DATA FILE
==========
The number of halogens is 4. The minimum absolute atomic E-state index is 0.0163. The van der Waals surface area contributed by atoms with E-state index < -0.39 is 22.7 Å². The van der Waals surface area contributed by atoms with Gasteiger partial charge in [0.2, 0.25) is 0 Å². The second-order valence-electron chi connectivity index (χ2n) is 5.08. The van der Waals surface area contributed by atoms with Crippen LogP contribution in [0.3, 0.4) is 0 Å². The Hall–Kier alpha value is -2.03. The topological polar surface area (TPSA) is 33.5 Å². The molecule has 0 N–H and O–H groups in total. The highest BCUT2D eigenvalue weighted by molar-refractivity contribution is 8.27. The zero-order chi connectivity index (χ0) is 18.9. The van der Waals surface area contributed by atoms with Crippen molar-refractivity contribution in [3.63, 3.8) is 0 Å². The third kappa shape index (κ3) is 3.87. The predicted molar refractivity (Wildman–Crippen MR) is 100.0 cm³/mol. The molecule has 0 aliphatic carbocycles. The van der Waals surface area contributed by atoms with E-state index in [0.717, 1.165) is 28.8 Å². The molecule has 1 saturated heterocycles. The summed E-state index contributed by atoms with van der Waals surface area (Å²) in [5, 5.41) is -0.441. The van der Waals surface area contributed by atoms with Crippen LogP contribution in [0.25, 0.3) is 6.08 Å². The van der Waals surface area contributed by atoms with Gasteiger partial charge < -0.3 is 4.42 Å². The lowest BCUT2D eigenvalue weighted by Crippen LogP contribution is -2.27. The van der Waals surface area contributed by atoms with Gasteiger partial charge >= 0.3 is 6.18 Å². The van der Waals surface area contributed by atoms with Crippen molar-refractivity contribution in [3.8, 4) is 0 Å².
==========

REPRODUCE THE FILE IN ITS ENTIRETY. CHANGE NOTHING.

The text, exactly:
The number of halogens is 4. The minimum absolute atomic E-state index is 0.0163. The van der Waals surface area contributed by atoms with E-state index < -0.39 is 22.7 Å². The van der Waals surface area contributed by atoms with Gasteiger partial charge in [0.2, 0.25) is 0 Å². The second-order valence-electron chi connectivity index (χ2n) is 5.08. The van der Waals surface area contributed by atoms with Crippen LogP contribution in [0.3, 0.4) is 0 Å². The Hall–Kier alpha value is -2.03. The topological polar surface area (TPSA) is 33.5 Å². The molecule has 0 N–H and O–H groups in total. The highest BCUT2D eigenvalue weighted by molar-refractivity contribution is 8.27. The zero-order chi connectivity index (χ0) is 18.9. The van der Waals surface area contributed by atoms with Crippen molar-refractivity contribution in [3.63, 3.8) is 0 Å². The third kappa shape index (κ3) is 3.87. The predicted molar refractivity (Wildman–Crippen MR) is 100.0 cm³/mol. The molecule has 0 aliphatic carbocycles. The van der Waals surface area contributed by atoms with E-state index in [0.717, 1.165) is 28.8 Å². The molecule has 1 saturated heterocycles. The summed E-state index contributed by atoms with van der Waals surface area (Å²) in [5, 5.41) is -0.441. The van der Waals surface area contributed by atoms with Crippen LogP contribution in [0.25, 0.3) is 6.08 Å². The van der Waals surface area contributed by atoms with Gasteiger partial charge < -0.3 is 4.42 Å². The lowest BCUT2D eigenvalue weighted by Crippen LogP contribution is -2.27. The van der Waals surface area contributed by atoms with Gasteiger partial charge >= 0.3 is 6.18 Å². The van der Waals surface area contributed by atoms with Crippen molar-refractivity contribution in [3.8, 4) is 0 Å².